Under pressure from private equity investors to sell itself, pet supply specialist PetSmart (NASDAQ: PETM) is jumping through their hoops and is reportedly in talks with investment bankers to discuss strategic alternatives -- but perhaps also to initiate defensive strategies.
It was hedge fund Jana Partners that started barking for PetSmart to sell itself. With the pet supply company's stock underperforming the S&P 500 over the past year, the PE firm announced it had taken a 10% stake in PetSmart and wanted the company to explore a sale or other alternatives to enable shareholders to enjoy a significant return of capital.
Although initiating discussions following an activist investor's command is not uncommon -- there's a certain fiduciary responsibility on the part of the board of directors to at least begin considering the possibility -- the piling on by passive investor Longview Asset Management also urging a sale was seen as a significant development and helped bring the pet supplies company to heel. An activist investor typically takes a position in order to effect substantial change at a company; you know where they're coming from. A passive investor, on the other hand, is usually seen as supportive of management, so Longview, which owns 9% of PetSmart's stock, coming out in favor of a sale is a big deal.
Talking to investment bankers is a bigger step for the pet supplier to take than the review it initially began of ways to return more capital to shareholders, such as through increasing its dividend, repurchasing more of its stock, or even taking on more debt.
PetSmart currently pays a dividend of $0.78 per share that yields 1.4%, for a 22% payout ratio. According to data compiled by Bloomberg, that's significantly less than the average 35% payout offered by companies comprising the S&P 500. It further notes that PetSmart spent approximately $485 million buying back shares over the past 12-month period ending Feb. 2. Its last quarterly report showed it had around $300 million in cash, equivalents, and restricted cash on hand and little in the way of long-term obligations, other than the capital leases for its stores.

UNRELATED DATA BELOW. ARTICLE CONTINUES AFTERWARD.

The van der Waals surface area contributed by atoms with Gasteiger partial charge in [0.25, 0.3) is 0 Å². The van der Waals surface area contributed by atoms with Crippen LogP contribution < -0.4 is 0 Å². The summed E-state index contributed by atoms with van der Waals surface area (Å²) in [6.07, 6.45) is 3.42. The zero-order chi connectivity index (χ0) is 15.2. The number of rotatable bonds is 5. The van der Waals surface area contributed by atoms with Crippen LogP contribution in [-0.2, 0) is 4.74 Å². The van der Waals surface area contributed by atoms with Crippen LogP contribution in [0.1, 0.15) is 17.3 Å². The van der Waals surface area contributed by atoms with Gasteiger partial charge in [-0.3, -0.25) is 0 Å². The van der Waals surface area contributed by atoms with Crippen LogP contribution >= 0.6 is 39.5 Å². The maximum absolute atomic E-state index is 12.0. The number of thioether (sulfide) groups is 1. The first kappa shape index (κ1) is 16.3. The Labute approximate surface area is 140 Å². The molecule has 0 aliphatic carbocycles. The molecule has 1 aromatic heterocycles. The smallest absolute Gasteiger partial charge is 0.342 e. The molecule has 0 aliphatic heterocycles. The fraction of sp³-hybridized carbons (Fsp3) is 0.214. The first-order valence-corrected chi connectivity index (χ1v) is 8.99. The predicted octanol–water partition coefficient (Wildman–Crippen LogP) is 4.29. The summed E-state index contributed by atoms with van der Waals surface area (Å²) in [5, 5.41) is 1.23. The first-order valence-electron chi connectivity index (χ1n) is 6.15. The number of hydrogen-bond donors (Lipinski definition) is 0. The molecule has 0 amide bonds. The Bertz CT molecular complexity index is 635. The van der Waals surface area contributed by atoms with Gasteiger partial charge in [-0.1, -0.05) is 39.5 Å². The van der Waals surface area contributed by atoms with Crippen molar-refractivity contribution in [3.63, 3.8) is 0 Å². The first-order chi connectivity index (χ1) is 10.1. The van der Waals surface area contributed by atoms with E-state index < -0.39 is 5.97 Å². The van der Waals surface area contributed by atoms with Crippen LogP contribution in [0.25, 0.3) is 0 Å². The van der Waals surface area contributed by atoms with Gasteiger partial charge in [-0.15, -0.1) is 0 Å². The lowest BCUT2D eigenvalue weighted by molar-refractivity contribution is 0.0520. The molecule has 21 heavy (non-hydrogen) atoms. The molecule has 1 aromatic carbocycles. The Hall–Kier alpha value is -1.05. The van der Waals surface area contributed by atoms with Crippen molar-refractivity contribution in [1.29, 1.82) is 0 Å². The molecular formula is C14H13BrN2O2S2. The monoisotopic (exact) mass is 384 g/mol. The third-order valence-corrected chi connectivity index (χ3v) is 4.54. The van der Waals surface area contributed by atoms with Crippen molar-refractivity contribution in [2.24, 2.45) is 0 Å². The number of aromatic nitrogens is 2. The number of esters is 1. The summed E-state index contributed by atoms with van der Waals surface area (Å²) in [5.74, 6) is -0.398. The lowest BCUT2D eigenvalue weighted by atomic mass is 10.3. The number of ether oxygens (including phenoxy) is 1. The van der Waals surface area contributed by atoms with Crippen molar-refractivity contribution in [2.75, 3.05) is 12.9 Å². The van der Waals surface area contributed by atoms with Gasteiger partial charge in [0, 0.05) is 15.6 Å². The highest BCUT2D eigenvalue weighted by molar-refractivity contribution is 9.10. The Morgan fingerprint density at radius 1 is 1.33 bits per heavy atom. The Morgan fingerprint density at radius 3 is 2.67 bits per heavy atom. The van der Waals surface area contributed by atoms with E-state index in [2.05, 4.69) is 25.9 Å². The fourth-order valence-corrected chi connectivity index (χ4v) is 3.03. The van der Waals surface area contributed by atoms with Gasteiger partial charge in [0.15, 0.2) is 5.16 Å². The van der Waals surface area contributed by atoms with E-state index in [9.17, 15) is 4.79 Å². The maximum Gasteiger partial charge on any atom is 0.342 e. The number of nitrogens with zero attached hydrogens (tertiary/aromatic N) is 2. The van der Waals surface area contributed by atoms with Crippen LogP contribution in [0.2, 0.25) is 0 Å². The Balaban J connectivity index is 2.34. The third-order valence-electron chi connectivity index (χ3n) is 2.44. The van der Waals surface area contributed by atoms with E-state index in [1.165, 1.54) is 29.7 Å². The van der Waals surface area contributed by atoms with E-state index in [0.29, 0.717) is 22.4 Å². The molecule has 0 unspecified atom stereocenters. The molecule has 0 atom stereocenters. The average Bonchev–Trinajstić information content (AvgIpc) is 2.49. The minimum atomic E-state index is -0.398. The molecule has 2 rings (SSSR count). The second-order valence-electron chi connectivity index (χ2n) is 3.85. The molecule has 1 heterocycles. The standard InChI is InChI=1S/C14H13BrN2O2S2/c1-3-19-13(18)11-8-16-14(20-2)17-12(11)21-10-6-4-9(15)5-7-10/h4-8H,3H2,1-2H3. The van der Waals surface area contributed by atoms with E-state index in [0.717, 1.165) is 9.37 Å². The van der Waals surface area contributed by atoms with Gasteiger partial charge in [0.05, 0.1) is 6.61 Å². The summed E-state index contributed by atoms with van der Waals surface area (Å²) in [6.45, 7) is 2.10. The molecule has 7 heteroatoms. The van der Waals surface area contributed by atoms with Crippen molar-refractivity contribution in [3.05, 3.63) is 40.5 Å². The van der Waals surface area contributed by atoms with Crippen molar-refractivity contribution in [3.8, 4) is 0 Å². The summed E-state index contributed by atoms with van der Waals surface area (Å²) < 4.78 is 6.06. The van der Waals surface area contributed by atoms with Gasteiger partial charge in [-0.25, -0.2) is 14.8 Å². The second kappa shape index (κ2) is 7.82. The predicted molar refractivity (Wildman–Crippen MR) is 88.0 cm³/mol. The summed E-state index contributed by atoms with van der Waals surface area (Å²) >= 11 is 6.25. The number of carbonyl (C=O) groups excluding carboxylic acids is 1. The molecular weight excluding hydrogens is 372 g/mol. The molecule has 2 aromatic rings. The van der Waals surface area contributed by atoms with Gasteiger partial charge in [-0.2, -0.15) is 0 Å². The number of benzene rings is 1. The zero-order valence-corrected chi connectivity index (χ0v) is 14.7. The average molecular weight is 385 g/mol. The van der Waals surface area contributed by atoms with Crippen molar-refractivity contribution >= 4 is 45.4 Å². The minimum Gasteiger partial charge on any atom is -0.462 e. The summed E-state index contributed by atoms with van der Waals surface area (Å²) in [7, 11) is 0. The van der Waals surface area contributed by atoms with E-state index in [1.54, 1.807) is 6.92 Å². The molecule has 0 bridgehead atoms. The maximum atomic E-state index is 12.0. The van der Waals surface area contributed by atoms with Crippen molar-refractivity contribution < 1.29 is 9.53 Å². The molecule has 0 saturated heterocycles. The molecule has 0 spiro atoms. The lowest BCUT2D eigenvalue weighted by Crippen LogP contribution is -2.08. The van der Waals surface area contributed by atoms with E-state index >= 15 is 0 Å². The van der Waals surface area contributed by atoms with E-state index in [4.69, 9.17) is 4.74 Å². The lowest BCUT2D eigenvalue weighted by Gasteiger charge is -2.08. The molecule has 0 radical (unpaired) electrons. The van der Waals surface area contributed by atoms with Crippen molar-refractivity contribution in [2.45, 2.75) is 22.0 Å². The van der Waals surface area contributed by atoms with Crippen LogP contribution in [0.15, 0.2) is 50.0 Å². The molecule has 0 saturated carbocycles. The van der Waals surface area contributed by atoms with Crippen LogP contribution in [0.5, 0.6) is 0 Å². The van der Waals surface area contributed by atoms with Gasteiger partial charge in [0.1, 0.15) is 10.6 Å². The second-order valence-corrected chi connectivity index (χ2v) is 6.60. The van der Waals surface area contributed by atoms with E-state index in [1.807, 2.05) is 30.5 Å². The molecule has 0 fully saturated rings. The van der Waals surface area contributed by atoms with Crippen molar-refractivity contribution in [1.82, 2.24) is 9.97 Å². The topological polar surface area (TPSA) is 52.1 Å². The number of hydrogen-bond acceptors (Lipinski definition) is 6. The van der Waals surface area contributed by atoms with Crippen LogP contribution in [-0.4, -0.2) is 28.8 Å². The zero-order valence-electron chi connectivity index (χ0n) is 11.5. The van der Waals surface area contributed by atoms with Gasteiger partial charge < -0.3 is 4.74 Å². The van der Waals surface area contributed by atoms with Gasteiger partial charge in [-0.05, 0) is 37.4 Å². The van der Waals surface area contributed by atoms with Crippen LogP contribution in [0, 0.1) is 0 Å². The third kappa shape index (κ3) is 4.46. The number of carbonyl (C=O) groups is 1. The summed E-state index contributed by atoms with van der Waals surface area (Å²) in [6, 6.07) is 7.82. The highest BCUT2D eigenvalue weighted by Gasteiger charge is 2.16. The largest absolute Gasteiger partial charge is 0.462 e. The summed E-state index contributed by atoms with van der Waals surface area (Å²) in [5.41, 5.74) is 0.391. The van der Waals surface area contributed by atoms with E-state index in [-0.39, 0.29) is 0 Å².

The pet retailer has been suffering from a slowdown in business that's affected retailers all across the landscape, but is also coping with competitive pressure from mass retailers like Wal-Mart and Target, both of whom have expanded their pet supply offerings, and from Amazon and its Wag.com website. While revenues were up 1.1% last quarter, same-store sales inched lower 0.6%, with comparable transactions decreasing 2.2%.
Even so, PetSmart has been recording multiyear double-digit increases in earnings per share and last year generated more than $468 million in free cash flow. That's lower than the half-million dollars or so it generated the year before, but that had more to do with compensation-related matters than any failings in the business.
Pet supplies remains a growth industry. According to the American Pet Products Association, more than-two thirds of U.S. households own a pet, with dogs remaining the top choice at 57% and cats coming in second at 45% (fish are a distant third at just over 14%). Overall spending hit a record $55.7 billion in 2013, enough to apparently cause Del Monte to sell its well-known fruit business, the biggest in the country with a 30% market share, in favor of focusing on its pet food business. It was a little-realized fact that Del Monte was also the fourth-largest pet food maker.
Yet it's also become apparent that the rate of growth is slowing. With more retailers devoting more of their attention to the profit-making centers of pet supplies, namely premium and super-premium food, PetSmart is starting to lag. Wal-Mart, for example, introduced an ultrapremium dry dog food, Pure Balance, that contains no soy, wheat, or corn additives, no artificial colors, no preservatives, and no chicken by-products.
PetSmart has been bolstering its online offerings to counteract the threat that Amazon represents, but repositioning such as that takes time, time it apparently doesn't have as private equity looks for short-term gains. It may be wagging its tail right now to please its masters, but its discussions with investors could lead it to take a defensive posture too, and it could always end up biting the hand that's fed it.